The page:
Transmeta claims anti-virus first with new processor

Transmeta has begun shipping its second generation Efficeon processors, the TM8800 series.

Using 90nm processes and AntiVirusNX technology, Transmeta claims it's the first low-power x86-based processor to provide hardware support for the anti-virus protection enabled by XP's SP2. Note though that Transmeta's products need additional software, dubbed LongRun, to enable compatibility with other x86 chips.

Made by Fujitsu at one of its Japanese fabs, the chips will clock up to 1.6GHz, and Transmeta said it expects to sample 2GHz products by the end of 2004. Chip power consumption for a given clock frequency is greatly reduced on the Efficeon TM8800 processor compared to the prior generation 130nm Efficeon TM8600 processor, said the company.

Transmeta reckons its Efficeon TM8800 processor is optimized for a wide range of computing applications and new types of devices such as notebooks, ultra-personal computers (UPCs), tablets, blade PCs and servers, cluster workstations and fanless media centers.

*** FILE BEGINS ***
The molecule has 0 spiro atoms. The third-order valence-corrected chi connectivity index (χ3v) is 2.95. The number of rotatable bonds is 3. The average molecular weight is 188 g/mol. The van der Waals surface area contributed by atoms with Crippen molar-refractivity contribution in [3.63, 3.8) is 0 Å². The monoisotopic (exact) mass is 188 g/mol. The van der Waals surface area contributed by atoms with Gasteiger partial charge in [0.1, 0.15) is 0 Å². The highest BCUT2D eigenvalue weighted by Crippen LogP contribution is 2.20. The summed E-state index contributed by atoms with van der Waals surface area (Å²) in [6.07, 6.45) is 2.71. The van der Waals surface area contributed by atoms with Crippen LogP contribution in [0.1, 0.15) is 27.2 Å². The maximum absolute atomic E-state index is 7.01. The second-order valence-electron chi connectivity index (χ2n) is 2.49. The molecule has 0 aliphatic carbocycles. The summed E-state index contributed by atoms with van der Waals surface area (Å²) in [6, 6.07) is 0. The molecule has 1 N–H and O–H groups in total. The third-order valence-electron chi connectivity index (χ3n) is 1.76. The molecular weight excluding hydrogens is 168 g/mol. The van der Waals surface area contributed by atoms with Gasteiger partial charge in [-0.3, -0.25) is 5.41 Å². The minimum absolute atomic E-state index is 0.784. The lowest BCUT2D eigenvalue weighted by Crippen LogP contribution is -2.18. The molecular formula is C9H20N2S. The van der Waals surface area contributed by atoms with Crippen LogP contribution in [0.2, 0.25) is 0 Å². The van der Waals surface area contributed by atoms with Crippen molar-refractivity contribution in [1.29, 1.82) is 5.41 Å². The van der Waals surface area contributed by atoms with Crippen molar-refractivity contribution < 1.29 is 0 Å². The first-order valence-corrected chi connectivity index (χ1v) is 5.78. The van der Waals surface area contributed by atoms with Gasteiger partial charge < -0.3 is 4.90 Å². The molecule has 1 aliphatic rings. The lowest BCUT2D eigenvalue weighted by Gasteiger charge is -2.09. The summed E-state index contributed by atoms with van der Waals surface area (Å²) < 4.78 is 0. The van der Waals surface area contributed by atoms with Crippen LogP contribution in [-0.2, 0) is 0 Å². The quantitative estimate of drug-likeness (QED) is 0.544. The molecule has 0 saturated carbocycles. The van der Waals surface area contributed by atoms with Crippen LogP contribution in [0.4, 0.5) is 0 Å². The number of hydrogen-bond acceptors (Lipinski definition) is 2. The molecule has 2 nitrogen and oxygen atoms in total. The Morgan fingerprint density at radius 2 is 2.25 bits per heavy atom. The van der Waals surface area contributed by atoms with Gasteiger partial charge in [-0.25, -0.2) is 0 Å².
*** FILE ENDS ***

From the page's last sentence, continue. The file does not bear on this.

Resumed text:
Systems based on the 90nm Efficeon TM8800 processor will begin shipping this month, starting with a new notebook computer from Sharp and the recently announced Orion Multisystems Cluster Workstation will also use the new 90nm Efficeon TM8800. The company has announced no other OEMs in support of the chip, whose Crusoe launched amid much industry hoo-hah in 2000.

"The 90nm Efficeon TM8800 gives users the computational power needed for today's high performance devices and applications," said Matthew R. Perry, president and CEO at Transmeta. "The high performance, energy-efficient architecture of the Efficeon TM8800 promises to enable exciting new products from our customers."

Sadly, if past performance is anything to go by, there's little sign that the industry is likely do anything other than continue to focus on mainstream, x86-compatible products rather than Transmeta's CPUs.

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Manek Dubash

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